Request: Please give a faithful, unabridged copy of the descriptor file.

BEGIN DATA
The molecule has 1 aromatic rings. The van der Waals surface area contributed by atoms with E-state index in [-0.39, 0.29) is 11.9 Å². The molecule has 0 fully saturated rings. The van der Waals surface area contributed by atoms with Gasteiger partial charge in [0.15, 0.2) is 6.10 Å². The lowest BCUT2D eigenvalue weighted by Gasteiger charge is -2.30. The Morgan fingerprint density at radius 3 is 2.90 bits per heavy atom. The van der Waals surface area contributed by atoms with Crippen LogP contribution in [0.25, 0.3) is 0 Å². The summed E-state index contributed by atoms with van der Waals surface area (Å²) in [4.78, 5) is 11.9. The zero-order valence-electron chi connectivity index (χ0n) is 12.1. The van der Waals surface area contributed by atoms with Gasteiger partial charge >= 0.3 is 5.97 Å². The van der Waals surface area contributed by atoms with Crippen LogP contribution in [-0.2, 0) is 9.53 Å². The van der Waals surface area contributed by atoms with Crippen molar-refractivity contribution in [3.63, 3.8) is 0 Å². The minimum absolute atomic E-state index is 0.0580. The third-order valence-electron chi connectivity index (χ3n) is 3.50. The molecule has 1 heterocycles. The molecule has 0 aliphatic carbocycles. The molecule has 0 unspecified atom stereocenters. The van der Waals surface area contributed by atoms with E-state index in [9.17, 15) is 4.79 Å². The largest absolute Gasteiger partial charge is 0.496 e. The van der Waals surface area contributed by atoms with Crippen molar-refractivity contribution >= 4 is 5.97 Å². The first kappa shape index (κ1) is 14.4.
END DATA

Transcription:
The molecule has 1 aromatic rings. The van der Waals surface area contributed by atoms with E-state index in [-0.39, 0.29) is 11.9 Å². The molecule has 0 fully saturated rings. The van der Waals surface area contributed by atoms with Gasteiger partial charge in [0.15, 0.2) is 6.10 Å². The lowest BCUT2D eigenvalue weighted by Gasteiger charge is -2.30. The Morgan fingerprint density at radius 3 is 2.90 bits per heavy atom. The van der Waals surface area contributed by atoms with Crippen LogP contribution in [0.25, 0.3) is 0 Å². The summed E-state index contributed by atoms with van der Waals surface area (Å²) in [4.78, 5) is 11.9. The zero-order valence-electron chi connectivity index (χ0n) is 12.1. The van der Waals surface area contributed by atoms with Gasteiger partial charge >= 0.3 is 5.97 Å². The van der Waals surface area contributed by atoms with Crippen LogP contribution in [-0.2, 0) is 9.53 Å². The van der Waals surface area contributed by atoms with Crippen molar-refractivity contribution in [3.63, 3.8) is 0 Å². The minimum absolute atomic E-state index is 0.0580. The third-order valence-electron chi connectivity index (χ3n) is 3.50. The molecule has 1 heterocycles. The molecule has 0 aliphatic carbocycles. The molecule has 0 unspecified atom stereocenters. The van der Waals surface area contributed by atoms with E-state index in [9.17, 15) is 4.79 Å². The largest absolute Gasteiger partial charge is 0.496 e. The van der Waals surface area contributed by atoms with Crippen molar-refractivity contribution >= 4 is 5.97 Å². The first kappa shape index (κ1) is 14.4.